Duke M. Bulanon is an assistant professor of the Physics and Engineering Department at Northwest Nazarene University, Nampa, Idaho. His research interests include agricultural automation, image processing, machine vision, and robotics.
Dr. Stephen Parke earned the AA degree from Olivet Nazarene University in 1980, and the BSEE and MSEE degrees from Purdue University in 1982 and 1984, respectively. He interned with the IBM T.J. Watson Research Center, then spent the first several years of his career with IBM Microelectronics in Essex Junction, VT, where he worked in semiconductor R&D on five generations of IBM's memory chip technologies. In 1989, he was awarded an IBM PhD Fellowship and began full-time study at the University of California at Berkeley. He fabricated and studied nano-scale silicon-on-insulator transistors, and received the PhD degree from UC Berkeley in 1993. He transferred to the IBM Semiconductor R&D Center in Fishkill, NY where he became a team leader in the IBM/Toshiba/Siemens TRIAD multi-cultural technology development project. In 1996, he left IBM for an entrepreneurial academic start-up opportunity at Boise State University. He was the first EE faculty hired in the newly created College of Engineering. He initiated several university/industry partnerships to design, fund, construct, and equip the Idaho Microfabrication Laboratory and was the director of this lab for the first few years after it opened in 1998. He became ECE Department Chair at Tennessee Tech University in 2006, where he implemented “The 20/20 Vision” for improved curriculum, research funding, lab facilities, and engagement with industry and alumni. Since 2010, Dr. Parke has been the Engineering Program Director at Northwest Nazarene University, in Nampa, ID and Professor of Electrical Engineering.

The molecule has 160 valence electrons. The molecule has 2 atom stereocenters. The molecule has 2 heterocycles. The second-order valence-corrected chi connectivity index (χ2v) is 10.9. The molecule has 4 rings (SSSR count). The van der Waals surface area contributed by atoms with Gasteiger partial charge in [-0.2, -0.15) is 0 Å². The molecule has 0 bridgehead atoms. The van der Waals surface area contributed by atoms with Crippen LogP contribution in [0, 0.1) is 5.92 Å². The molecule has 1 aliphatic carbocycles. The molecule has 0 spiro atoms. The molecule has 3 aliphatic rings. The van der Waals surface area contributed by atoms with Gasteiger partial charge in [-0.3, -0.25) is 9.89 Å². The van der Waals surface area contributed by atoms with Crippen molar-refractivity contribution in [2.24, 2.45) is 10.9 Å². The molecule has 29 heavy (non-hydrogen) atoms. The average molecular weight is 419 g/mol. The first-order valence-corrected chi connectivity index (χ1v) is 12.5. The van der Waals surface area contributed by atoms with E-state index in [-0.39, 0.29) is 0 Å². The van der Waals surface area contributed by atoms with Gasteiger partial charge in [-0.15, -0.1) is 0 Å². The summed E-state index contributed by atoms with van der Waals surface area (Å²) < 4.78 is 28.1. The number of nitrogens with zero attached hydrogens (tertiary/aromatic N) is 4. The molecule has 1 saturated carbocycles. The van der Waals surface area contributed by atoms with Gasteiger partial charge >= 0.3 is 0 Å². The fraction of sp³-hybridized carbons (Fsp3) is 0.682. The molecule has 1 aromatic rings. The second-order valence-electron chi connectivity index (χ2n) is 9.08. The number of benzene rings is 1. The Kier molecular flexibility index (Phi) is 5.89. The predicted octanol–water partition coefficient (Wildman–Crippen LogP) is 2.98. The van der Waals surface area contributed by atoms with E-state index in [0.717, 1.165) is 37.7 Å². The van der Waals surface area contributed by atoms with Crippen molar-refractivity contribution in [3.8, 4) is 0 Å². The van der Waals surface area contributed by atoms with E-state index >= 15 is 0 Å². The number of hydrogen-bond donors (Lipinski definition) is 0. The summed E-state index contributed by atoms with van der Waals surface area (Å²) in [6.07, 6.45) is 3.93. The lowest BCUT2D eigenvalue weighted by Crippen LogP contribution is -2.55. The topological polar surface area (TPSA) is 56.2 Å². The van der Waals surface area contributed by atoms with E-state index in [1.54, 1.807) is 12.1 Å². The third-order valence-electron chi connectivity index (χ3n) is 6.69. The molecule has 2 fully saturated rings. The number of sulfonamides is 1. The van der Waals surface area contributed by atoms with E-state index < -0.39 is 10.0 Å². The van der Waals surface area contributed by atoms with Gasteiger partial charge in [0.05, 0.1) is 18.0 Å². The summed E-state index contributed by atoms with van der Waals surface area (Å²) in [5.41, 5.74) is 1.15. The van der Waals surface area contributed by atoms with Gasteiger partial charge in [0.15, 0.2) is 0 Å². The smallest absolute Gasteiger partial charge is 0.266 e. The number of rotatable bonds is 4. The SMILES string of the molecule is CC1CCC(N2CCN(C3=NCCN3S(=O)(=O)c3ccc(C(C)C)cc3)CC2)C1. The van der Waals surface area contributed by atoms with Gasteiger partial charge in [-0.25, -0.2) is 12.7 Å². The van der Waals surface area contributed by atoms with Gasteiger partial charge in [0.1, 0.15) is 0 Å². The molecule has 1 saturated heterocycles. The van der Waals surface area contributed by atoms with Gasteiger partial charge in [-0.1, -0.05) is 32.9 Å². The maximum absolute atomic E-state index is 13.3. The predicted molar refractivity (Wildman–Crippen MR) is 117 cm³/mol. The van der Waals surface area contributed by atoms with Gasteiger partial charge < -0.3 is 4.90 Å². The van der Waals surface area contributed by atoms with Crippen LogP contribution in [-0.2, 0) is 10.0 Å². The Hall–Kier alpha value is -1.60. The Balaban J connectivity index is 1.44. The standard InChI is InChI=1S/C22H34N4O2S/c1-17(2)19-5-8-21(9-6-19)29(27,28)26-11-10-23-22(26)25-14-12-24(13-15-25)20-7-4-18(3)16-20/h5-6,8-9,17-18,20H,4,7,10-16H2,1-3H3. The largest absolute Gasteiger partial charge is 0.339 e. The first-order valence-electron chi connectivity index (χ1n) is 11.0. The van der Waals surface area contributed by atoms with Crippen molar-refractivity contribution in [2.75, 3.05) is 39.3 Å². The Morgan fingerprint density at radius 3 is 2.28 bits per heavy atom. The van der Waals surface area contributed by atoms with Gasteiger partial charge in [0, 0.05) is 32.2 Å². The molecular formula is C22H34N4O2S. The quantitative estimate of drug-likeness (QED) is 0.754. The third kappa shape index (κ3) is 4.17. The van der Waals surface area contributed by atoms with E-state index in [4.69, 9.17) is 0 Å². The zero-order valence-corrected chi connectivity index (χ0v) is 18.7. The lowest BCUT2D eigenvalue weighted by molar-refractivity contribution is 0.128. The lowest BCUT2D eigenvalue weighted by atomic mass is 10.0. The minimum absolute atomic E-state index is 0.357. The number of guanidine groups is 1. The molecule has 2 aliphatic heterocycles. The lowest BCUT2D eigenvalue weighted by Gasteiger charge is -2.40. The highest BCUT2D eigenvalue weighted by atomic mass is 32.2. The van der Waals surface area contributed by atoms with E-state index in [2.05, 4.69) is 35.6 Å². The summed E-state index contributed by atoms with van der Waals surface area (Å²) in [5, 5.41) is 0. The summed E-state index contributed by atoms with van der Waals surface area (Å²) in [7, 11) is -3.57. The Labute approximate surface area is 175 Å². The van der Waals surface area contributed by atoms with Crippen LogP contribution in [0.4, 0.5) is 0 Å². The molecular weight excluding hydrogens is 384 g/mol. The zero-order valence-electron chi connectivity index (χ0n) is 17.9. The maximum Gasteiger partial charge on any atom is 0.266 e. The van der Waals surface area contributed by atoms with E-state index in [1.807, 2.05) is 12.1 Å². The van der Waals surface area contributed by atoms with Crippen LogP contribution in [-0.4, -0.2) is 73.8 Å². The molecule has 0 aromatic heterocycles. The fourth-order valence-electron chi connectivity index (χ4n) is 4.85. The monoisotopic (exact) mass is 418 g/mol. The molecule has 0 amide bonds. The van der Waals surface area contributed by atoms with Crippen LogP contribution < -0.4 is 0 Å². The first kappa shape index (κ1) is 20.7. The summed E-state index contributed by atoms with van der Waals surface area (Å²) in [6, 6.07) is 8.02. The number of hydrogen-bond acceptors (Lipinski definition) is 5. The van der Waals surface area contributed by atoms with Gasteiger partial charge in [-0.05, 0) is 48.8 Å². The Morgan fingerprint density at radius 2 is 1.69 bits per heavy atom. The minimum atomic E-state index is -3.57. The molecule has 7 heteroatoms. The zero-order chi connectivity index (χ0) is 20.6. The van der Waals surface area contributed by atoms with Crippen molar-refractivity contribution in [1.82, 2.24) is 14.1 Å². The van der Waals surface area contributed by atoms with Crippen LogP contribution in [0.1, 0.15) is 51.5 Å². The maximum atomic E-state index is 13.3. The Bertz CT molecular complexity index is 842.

His research spans the areas of Multi-gated Nanoscale Silicon Transistors, Semiconductor Memories, low-power, radiation-tolerant integrated circuits, and flexible electronics. His research has been funded by NSF, Air Force Research Lab, Missile Defense Agency, NASA, and American Semiconductor. He has published and/or presented 50 co-authored research papers, and is a co-inventor on 15 US patents, including the DTMOS and FlexFET transistors, which have been commercialized. He has been the primary advisor for 15 graduate students during the past eight years. He has a passion and aptitude for entrepreneurism, technology transfer and economic development activities. He is a co-founder of American Semiconductor, Inc. along with his former grad students and continues to serve on its Board of Directors. He is a registered Professional Engineer in the State of Idaho.
He has actively served the IEEE Electron Devices Society for 20 years. He served ten years on the IEEE EDS Education Committee, and as Chair of the Graduate Research Fellowship Committee. He was the founding Chair of the Boise IEEE EDS Chapter in 1998, which went on to win the EDS Chapter of the Year award two times. As a result of these activities, he received the IEEE Millennium Medal in 2000. He is currently a Distinguished Lecturer in the EDS.
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